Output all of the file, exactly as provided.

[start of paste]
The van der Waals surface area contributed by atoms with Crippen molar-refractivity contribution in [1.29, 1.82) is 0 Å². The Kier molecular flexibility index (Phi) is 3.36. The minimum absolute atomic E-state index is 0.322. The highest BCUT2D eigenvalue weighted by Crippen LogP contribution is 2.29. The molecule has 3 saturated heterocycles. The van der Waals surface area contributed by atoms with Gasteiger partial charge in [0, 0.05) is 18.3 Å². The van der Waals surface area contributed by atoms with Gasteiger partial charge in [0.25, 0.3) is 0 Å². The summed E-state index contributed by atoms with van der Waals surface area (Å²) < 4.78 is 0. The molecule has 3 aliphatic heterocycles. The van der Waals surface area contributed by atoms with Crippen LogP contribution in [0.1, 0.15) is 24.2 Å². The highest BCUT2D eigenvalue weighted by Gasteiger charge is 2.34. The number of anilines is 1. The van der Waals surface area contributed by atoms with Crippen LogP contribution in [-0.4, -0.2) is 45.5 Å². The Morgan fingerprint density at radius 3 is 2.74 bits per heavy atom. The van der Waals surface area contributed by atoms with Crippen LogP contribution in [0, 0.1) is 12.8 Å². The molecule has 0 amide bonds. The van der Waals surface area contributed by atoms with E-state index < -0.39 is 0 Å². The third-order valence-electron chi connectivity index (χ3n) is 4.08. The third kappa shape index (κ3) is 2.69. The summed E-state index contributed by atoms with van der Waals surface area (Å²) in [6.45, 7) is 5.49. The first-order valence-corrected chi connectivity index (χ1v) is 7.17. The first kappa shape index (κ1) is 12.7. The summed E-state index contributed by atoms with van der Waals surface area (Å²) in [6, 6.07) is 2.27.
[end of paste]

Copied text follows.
The van der Waals surface area contributed by atoms with Crippen molar-refractivity contribution in [1.29, 1.82) is 0 Å². The Kier molecular flexibility index (Phi) is 3.36. The minimum absolute atomic E-state index is 0.322. The highest BCUT2D eigenvalue weighted by Crippen LogP contribution is 2.29. The molecule has 3 saturated heterocycles. The van der Waals surface area contributed by atoms with Gasteiger partial charge in [0, 0.05) is 18.3 Å². The van der Waals surface area contributed by atoms with Gasteiger partial charge in [0.25, 0.3) is 0 Å². The summed E-state index contributed by atoms with van der Waals surface area (Å²) < 4.78 is 0. The molecule has 3 aliphatic heterocycles. The van der Waals surface area contributed by atoms with Crippen LogP contribution in [0.1, 0.15) is 24.2 Å². The highest BCUT2D eigenvalue weighted by Gasteiger charge is 2.34. The number of anilines is 1. The van der Waals surface area contributed by atoms with Crippen LogP contribution in [-0.4, -0.2) is 45.5 Å². The Morgan fingerprint density at radius 3 is 2.74 bits per heavy atom. The van der Waals surface area contributed by atoms with Crippen LogP contribution in [0, 0.1) is 12.8 Å². The molecule has 0 amide bonds. The van der Waals surface area contributed by atoms with E-state index < -0.39 is 0 Å². The third-order valence-electron chi connectivity index (χ3n) is 4.08. The third kappa shape index (κ3) is 2.69. The summed E-state index contributed by atoms with van der Waals surface area (Å²) in [6.45, 7) is 5.49. The first-order valence-corrected chi connectivity index (χ1v) is 7.17. The first kappa shape index (κ1) is 12.7. The summed E-state index contributed by atoms with van der Waals surface area (Å²) in [6, 6.07) is 2.27.